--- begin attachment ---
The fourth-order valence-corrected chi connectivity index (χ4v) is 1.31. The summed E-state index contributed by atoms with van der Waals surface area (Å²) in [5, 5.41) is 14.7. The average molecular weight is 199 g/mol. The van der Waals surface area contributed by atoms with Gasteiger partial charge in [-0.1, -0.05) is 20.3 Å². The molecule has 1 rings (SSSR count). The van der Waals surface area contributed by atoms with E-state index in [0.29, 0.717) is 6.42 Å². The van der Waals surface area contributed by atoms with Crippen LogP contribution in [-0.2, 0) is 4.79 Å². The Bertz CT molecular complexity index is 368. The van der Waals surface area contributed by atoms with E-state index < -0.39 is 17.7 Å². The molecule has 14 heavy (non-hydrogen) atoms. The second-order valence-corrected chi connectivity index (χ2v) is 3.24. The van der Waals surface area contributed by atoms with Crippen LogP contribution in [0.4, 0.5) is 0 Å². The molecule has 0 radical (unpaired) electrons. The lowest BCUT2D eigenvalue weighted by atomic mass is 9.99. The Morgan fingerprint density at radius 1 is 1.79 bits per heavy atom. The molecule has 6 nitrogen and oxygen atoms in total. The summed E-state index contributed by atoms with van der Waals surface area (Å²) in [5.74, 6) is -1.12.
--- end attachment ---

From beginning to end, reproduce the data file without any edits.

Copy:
The fourth-order valence-corrected chi connectivity index (χ4v) is 1.31. The summed E-state index contributed by atoms with van der Waals surface area (Å²) in [5, 5.41) is 14.7. The average molecular weight is 199 g/mol. The van der Waals surface area contributed by atoms with Gasteiger partial charge in [-0.1, -0.05) is 20.3 Å². The molecule has 1 rings (SSSR count). The van der Waals surface area contributed by atoms with E-state index in [0.29, 0.717) is 6.42 Å². The van der Waals surface area contributed by atoms with Crippen LogP contribution in [-0.2, 0) is 4.79 Å². The Bertz CT molecular complexity index is 368. The van der Waals surface area contributed by atoms with E-state index < -0.39 is 17.7 Å². The molecule has 14 heavy (non-hydrogen) atoms. The second-order valence-corrected chi connectivity index (χ2v) is 3.24. The van der Waals surface area contributed by atoms with Crippen LogP contribution in [0.4, 0.5) is 0 Å². The molecule has 0 radical (unpaired) electrons. The lowest BCUT2D eigenvalue weighted by atomic mass is 9.99. The Morgan fingerprint density at radius 1 is 1.79 bits per heavy atom. The molecule has 6 nitrogen and oxygen atoms in total. The summed E-state index contributed by atoms with van der Waals surface area (Å²) in [5.74, 6) is -1.12.